Question without Notice: Climate Emergency
Mr HIBBINS : My question is to the Premier. Premier, this week the federal Labor opposition supported a Greens motion to declare a climate emergency. They also proposed their
own motion to declare a climate emergency because, and I quote the shadow minister:
… future generations deserve nothing less.
Premier, will the state Labor government now declare a climate emergency in Victoria?
Mr ANDREWS: I thank the member for Prahran for his question. I have never thought it advisable to vote for Greens motions. There are exceptions every now and then, but I would not have supported that motion, nor would I have moved that motion. No such motion has been moved in this Parliament, and that may be a point of difference between our government and the opposition in Canberra. You can draw your own conclusions on that. What we are about is not motions and words but actions.
Mr ANDREWS: Some can laugh. They would have abolished the very renewable energy target that, as the Minister for Energy, Environment and Climate Change has just detailed, is creating hundreds, indeed thousands, of jobs and thousands of megawatts of power, putting downward pressure on prices, cutting emissions and delivering presumably what the Greens political party want—better environmental outcomes. Unless of course you are less concerned about jobs and megawatts and more concerned with slogans, posturing and getting the political points, if you like, from the argument, not the outcome. It is the argument, you see, that is the most important thing. Heaven forbid we make the transition that some talk a lot about. That would be the worst thing that we could do, because then we would have nothing to campaign on. We would have nothing to score cheap political points on. Our reason to exist
would be gone. They would find another one pretty quickly, I reckon, and in that too they would be commentators first and participants last. Those who sit on the sidelines never get things done. It is governments elected with a positive plan and a will, a determination to deliver that plan, that make a difference to the planet, to our nation, to our state, to communities, to individual households through their bills and to individual workers through their jobs and their shared sense of security. The issues that the member raises are not unimportant. I beg to differ with him on how to go forward though. Action is always better than simple posturing. Actual wind turbines generating renewable energy are much more important than motions in the federal Parliament. I stopped a long time ago waiting for anything out of the federal Parliament that resembles a coherent energy policy. A long time ago I stopped waiting for that, because if you had held your breath waiting for that, well, we all know where we would be—we would be no better off. Motions will be moved in the Parliament. They will be voted for, voted against. You stick with that, and I will stick with creating the biggest renewable energy agenda this nation has ever seen.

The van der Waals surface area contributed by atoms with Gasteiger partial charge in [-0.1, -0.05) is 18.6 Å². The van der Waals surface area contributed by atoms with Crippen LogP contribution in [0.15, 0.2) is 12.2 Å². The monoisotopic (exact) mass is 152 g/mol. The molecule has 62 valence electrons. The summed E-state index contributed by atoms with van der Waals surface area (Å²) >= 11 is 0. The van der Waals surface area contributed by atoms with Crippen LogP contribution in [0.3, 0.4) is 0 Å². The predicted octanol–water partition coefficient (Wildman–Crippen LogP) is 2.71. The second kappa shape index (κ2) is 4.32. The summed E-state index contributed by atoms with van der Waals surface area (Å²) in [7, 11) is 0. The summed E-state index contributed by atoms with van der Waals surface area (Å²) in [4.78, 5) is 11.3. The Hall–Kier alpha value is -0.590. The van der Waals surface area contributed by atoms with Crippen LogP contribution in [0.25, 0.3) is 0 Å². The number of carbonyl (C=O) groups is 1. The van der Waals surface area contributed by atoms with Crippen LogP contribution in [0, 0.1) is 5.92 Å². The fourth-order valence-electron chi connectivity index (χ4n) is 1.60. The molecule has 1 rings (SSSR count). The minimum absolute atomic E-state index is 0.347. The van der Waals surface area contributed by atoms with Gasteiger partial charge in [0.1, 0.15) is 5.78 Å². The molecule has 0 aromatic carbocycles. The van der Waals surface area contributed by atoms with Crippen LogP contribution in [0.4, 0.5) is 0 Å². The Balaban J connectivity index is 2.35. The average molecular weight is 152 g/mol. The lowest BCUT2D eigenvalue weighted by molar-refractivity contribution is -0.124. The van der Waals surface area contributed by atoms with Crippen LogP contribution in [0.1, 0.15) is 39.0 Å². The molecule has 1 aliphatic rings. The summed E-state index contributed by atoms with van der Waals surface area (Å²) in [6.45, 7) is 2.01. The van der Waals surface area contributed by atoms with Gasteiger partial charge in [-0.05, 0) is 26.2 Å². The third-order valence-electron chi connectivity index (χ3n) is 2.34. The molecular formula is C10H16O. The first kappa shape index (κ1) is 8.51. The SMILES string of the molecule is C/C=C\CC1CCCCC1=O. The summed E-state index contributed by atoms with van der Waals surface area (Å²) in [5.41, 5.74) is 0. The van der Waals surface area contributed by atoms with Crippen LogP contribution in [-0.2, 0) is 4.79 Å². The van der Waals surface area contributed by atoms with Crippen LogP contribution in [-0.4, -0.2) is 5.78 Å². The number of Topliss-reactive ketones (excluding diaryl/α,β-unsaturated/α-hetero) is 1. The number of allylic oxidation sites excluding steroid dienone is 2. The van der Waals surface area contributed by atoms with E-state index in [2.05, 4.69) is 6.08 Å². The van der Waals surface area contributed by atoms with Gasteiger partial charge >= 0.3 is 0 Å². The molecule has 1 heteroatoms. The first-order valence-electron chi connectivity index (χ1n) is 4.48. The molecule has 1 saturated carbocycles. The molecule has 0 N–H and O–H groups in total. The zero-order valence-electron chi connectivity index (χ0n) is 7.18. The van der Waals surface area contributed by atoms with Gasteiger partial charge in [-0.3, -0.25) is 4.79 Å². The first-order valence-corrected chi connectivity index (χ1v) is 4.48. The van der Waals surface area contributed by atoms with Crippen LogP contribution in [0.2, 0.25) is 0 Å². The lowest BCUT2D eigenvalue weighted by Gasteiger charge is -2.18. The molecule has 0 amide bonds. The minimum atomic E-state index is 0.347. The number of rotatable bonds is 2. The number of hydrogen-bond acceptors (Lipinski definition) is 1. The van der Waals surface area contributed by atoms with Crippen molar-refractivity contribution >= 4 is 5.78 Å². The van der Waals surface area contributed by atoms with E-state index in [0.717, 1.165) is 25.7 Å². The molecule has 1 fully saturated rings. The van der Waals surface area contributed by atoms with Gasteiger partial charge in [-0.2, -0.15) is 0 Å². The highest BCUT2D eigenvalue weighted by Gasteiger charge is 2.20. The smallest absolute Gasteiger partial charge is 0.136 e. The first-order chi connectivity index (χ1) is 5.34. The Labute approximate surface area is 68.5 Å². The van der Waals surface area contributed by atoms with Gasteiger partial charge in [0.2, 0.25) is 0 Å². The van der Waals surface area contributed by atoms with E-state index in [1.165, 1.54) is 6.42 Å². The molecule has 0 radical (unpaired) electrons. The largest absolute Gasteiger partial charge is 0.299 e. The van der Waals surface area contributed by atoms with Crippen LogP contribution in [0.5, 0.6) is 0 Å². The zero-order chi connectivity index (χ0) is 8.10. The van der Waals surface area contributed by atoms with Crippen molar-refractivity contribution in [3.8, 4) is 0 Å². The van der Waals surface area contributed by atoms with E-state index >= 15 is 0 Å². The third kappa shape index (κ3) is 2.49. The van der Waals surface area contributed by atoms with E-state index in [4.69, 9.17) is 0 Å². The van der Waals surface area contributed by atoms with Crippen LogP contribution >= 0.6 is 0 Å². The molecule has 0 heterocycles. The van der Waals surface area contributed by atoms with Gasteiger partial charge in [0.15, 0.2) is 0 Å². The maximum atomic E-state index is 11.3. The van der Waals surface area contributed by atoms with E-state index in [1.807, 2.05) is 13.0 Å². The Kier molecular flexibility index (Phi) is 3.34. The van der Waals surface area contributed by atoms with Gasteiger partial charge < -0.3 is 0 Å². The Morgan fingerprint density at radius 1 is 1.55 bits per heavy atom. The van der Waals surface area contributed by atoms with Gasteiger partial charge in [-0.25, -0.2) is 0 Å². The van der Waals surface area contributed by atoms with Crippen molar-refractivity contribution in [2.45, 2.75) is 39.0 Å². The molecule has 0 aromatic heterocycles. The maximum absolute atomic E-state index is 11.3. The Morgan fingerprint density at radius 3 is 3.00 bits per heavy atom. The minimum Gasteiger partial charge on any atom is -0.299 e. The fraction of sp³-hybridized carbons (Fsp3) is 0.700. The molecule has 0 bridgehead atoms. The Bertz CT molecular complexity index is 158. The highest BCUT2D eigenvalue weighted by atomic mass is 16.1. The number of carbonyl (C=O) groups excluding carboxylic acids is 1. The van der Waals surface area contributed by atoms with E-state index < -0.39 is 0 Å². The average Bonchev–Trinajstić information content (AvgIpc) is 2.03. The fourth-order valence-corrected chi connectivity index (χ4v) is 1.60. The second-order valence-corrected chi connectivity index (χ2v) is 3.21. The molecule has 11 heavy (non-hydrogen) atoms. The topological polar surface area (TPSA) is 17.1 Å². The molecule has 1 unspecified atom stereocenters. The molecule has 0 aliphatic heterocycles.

Mr HIBBINS : On a supplementary question to the Premier, the Premier talks about actions. He talks about actions that are making a difference. Does the Premier accept that his
government’s actions of logging our native forests, exploring new areas for oil and gas drilling, funding new coal and hydrogen projects, extending coal-fired power stations and burning more coal in Victoria every year than the proposed Adani coalmine will produce are actually contributing to climate change, not preventing it?
Mr ANDREWS : The short answer is no. I do not accept that. Emissions are actually coming down, my honourable friend the minister for energy confirms for me, and minister for environment—a rare combination, those two portfolios together. Who did that, I wonder? Oh, that would be our government, wouldn’t it? I will leave the commentary to the commentators and the action to those who have got an agenda and a mandate to get on with it, and that would be every member of the government, not a reduced other political party who are at their
best when they are commentating. That is not leadership. Admiring problems is not leadership. Getting on and getting things done is leadership, and that is what our government offers, it is what our government has delivered and it is, I would submit, one of the reasons why the government was returned to continue this important work.